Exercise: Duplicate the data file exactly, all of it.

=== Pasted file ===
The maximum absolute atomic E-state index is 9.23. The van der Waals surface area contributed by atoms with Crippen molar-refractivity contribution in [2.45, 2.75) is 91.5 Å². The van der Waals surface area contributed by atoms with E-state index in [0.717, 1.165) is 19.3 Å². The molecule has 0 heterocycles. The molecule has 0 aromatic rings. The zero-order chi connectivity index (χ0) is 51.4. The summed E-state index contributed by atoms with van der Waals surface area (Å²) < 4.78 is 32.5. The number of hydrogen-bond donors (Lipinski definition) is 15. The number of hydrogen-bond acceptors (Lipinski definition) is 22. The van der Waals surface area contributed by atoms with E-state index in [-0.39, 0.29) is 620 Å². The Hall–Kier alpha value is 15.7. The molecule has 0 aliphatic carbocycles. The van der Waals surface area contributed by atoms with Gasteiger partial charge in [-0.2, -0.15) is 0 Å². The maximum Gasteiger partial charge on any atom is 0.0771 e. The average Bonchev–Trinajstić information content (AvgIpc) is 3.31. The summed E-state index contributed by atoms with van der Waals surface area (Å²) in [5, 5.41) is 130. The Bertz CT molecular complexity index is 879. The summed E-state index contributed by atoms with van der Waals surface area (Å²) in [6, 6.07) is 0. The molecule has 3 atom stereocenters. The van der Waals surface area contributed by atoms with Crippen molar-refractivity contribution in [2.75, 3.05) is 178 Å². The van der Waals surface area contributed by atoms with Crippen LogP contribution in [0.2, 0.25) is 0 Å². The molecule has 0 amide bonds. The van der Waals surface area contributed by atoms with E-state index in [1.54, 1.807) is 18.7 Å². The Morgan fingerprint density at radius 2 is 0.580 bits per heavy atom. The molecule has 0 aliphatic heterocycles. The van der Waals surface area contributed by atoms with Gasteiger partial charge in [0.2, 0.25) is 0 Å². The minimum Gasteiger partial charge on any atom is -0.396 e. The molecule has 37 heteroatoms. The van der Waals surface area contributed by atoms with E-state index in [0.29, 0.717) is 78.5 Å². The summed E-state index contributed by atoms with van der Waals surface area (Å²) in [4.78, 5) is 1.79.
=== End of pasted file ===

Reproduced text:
The maximum absolute atomic E-state index is 9.23. The van der Waals surface area contributed by atoms with Crippen molar-refractivity contribution in [2.45, 2.75) is 91.5 Å². The van der Waals surface area contributed by atoms with E-state index in [0.717, 1.165) is 19.3 Å². The molecule has 0 heterocycles. The molecule has 0 aromatic rings. The zero-order chi connectivity index (χ0) is 51.4. The summed E-state index contributed by atoms with van der Waals surface area (Å²) < 4.78 is 32.5. The number of hydrogen-bond donors (Lipinski definition) is 15. The number of hydrogen-bond acceptors (Lipinski definition) is 22. The van der Waals surface area contributed by atoms with E-state index in [-0.39, 0.29) is 620 Å². The Hall–Kier alpha value is 15.7. The molecule has 0 aliphatic carbocycles. The van der Waals surface area contributed by atoms with Gasteiger partial charge in [-0.2, -0.15) is 0 Å². The maximum Gasteiger partial charge on any atom is 0.0771 e. The average Bonchev–Trinajstić information content (AvgIpc) is 3.31. The summed E-state index contributed by atoms with van der Waals surface area (Å²) in [5, 5.41) is 130. The Bertz CT molecular complexity index is 879. The summed E-state index contributed by atoms with van der Waals surface area (Å²) in [6, 6.07) is 0. The molecule has 3 atom stereocenters. The van der Waals surface area contributed by atoms with Crippen molar-refractivity contribution in [2.75, 3.05) is 178 Å². The van der Waals surface area contributed by atoms with Crippen LogP contribution in [0.2, 0.25) is 0 Å². The molecule has 0 amide bonds. The van der Waals surface area contributed by atoms with E-state index in [1.54, 1.807) is 18.7 Å². The Morgan fingerprint density at radius 2 is 0.580 bits per heavy atom. The molecule has 0 aliphatic heterocycles. The van der Waals surface area contributed by atoms with Gasteiger partial charge in [0.2, 0.25) is 0 Å². The minimum Gasteiger partial charge on any atom is -0.396 e. The molecule has 37 heteroatoms. The van der Waals surface area contributed by atoms with E-state index in [0.29, 0.717) is 78.5 Å². The summed E-state index contributed by atoms with van der Waals surface area (Å²) in [4.78, 5) is 1.79.